Friday, 30 August 2013

David Byrne and St. Vincent, Glasgow Royal Concert Hall

David Byrne's Talking Heads must surely have appealed to everyone who like me was 13 or 14 when "Road To Nowhere" was released. As well as the catchy tune, their use of these new-fangled video things was pretty unique and memorable. They were at their peak before I was actively buying records or going to concerts, so I was a Johnny-come-lately to David Byrne's output. I have though bought much of what he has been doing over the past 20 years, including stuff like his "Young Adam" soundtrack and his excellent book from last year "How Music Works". So I jumped at the chance of seeing Mr Byrne performing at Glasgow Royal Concert Hall this week.

As well as coming over as effortlessly cool and groovy he is, of course, essentially Scottish (these two facts are not unrelated). Born in Dumbarton his family emigrated to America when he was only 2 years old, but we know that he was back in the mother country last night, even if he was too serene to make any mention of it. Whatever reason we were there for he had a full house at the Glasgow Royal Concert Hall. The current album he is touring with is "Love This Giant" a collaboration with St. Vincent (Annie Clark). Her last album, Strange Mercy, is worth looking up if you haven't come across it already. Love This Giant is a complicated collection with slick production and lots of brass, so I was intrigued to see how they'd do this live. As it turns out they did it with slick production and lots of brass. He wanted you to sit and watch, so started with an announcement asking people to take photos if they wanted but not to watch the show through "a device", blocking everyone else's view - a request greeted with a heartfelt round of applause. (I'm fed up watching a band between a wee cluster of the people's phone screens).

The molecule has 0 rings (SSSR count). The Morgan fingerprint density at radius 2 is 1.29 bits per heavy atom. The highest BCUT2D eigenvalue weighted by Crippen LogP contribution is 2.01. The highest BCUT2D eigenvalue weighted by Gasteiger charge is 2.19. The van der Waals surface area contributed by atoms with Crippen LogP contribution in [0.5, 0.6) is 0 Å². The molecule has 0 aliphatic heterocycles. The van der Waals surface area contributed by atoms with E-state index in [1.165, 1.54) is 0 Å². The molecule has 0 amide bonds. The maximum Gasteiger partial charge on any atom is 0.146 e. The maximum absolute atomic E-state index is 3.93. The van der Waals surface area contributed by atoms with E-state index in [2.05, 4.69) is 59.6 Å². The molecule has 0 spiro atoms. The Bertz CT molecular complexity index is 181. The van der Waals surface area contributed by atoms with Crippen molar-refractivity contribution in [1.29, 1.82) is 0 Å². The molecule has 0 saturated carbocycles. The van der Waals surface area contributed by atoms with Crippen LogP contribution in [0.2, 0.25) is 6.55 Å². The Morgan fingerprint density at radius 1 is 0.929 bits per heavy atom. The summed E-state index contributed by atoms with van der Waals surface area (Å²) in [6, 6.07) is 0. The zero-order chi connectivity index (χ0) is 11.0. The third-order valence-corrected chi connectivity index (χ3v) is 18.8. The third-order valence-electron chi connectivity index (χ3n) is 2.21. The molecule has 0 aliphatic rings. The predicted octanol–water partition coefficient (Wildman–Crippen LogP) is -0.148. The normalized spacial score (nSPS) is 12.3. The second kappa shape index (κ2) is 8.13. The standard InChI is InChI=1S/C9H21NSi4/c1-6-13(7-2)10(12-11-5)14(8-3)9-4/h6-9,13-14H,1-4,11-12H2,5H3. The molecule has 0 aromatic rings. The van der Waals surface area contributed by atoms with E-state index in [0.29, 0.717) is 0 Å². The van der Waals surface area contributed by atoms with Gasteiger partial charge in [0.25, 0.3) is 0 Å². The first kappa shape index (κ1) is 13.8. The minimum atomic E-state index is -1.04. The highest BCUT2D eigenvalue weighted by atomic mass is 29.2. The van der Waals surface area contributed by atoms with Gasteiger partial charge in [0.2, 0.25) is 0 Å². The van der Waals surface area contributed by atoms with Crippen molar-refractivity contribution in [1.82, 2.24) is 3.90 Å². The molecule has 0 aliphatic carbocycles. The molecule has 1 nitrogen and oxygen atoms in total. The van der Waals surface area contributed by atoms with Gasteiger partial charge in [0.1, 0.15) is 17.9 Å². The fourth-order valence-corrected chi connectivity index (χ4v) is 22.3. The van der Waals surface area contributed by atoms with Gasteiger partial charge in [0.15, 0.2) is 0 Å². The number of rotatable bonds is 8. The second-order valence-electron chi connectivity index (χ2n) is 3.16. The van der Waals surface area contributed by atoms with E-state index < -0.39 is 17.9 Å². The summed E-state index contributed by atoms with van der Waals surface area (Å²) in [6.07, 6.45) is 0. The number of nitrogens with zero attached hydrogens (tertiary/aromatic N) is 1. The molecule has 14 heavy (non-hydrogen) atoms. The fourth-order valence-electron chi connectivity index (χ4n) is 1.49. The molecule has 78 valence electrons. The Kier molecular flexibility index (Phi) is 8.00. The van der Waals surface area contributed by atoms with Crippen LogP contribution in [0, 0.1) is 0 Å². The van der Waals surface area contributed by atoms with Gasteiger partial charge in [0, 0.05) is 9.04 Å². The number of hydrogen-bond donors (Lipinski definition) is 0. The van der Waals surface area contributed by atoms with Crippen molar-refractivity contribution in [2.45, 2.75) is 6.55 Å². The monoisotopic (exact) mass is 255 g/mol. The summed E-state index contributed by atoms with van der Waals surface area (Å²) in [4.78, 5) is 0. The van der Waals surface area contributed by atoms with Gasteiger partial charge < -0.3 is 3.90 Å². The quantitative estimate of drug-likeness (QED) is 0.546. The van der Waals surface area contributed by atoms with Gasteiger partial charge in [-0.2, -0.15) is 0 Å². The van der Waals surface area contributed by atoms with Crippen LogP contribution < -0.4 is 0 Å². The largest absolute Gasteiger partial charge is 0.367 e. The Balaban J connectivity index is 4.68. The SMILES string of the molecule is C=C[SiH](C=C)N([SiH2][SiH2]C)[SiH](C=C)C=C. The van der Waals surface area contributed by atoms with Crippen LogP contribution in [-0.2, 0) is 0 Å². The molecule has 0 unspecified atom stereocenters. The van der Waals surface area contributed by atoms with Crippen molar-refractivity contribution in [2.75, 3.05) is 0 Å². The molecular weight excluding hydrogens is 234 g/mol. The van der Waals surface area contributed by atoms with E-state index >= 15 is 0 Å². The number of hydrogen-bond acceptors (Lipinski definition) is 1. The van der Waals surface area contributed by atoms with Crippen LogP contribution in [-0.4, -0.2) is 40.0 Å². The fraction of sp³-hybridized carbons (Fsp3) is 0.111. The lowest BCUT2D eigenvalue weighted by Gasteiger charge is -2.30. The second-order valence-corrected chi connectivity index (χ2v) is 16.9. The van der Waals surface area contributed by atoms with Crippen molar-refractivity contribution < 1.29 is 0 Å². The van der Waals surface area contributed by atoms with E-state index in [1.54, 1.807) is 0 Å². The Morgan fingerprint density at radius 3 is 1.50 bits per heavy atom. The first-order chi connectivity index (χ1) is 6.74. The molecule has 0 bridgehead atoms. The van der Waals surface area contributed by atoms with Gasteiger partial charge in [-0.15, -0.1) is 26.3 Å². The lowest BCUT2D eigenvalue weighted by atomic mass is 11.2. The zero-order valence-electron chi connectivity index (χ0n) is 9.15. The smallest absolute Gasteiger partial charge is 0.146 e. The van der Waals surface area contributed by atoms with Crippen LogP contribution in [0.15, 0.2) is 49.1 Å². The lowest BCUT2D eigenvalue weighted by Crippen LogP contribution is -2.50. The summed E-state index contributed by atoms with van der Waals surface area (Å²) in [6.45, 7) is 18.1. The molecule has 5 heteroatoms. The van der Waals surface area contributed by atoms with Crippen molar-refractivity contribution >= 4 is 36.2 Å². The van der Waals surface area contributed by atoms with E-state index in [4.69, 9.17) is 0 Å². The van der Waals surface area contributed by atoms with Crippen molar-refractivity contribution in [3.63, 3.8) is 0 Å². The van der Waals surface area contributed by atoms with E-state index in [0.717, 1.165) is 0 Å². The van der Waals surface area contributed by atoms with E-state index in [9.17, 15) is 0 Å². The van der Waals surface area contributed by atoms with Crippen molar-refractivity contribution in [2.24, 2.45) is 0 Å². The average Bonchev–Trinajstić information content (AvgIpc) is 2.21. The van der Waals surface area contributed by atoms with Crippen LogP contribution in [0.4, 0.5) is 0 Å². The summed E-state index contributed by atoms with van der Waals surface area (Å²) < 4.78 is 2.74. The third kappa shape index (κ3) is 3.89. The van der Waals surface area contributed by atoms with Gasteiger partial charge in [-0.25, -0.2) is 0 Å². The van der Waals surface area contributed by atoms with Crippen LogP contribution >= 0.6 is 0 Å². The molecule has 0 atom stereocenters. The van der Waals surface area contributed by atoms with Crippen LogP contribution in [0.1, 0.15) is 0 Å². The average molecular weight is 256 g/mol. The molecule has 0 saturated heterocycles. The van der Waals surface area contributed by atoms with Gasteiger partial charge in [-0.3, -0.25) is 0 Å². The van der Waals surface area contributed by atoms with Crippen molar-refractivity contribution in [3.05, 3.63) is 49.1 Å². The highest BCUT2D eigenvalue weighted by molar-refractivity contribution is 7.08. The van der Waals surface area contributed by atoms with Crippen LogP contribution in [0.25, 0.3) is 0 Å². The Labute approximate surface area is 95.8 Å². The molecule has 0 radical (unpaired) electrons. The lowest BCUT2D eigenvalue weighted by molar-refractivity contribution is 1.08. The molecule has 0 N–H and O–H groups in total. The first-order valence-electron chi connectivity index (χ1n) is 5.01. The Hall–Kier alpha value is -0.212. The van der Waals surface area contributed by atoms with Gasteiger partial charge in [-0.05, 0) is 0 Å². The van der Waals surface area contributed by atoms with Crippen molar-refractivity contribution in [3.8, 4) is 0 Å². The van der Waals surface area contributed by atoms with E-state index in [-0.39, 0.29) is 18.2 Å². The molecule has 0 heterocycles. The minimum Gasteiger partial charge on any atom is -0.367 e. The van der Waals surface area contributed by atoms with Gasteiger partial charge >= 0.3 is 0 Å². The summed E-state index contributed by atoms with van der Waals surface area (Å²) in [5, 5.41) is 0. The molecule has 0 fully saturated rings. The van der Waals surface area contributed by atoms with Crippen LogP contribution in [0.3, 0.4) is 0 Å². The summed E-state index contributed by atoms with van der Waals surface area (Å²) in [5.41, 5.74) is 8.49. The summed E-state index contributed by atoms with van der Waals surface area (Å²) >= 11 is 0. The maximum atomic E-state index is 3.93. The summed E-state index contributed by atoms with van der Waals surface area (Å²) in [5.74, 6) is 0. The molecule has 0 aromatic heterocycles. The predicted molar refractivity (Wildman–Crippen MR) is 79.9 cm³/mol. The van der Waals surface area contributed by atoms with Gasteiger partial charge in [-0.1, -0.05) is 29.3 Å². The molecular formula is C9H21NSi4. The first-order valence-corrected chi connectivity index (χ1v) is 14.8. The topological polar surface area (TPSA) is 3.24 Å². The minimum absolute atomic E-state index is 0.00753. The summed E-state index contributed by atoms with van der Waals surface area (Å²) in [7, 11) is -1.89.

Exhibition of brass instruments?

As you'd expect from someone with an eye for the visual effect as much as the aural (remember the big suit?) the whole show was carefully arranged and choreographed. For 2 hours the fantastic 8 piece brass section danced, marched and manoeuvred around the stage between the jerky robotic dancing of Annie Clark and the affected dad-dancing of David Byrne. Her guitar playing was warm and precise and the whole show has obviously been worked on and rehearsed for many an hour to end up looking this effortless. The brass sounded funky and jazzy but not ever cheesy. I love a bit of brass, and despite having been to many a Ska gig over the years have never seen a brass section as classy as this. (If only I hadn't stopped the trumpet lessons at school after 2 years, that could have been me up there!)

It was good to get a smattering of the solo material from both of them in amongst almost all the tracks of their joint album. St. Vincent's "Cheerleader" and his "Lazy" were stand outs. Talking Heads' "Wild, Wild Life" also featured, which apparently he hasn't performed live until doing this tour despite releasing it in 1986. The crowd of the venerable Concert Hall were on their feet for the encores which included "Burning Down The House" and finished with "Road To Nowhere" snaking around the stage with a brass band conga.

A great show and great performances all round.

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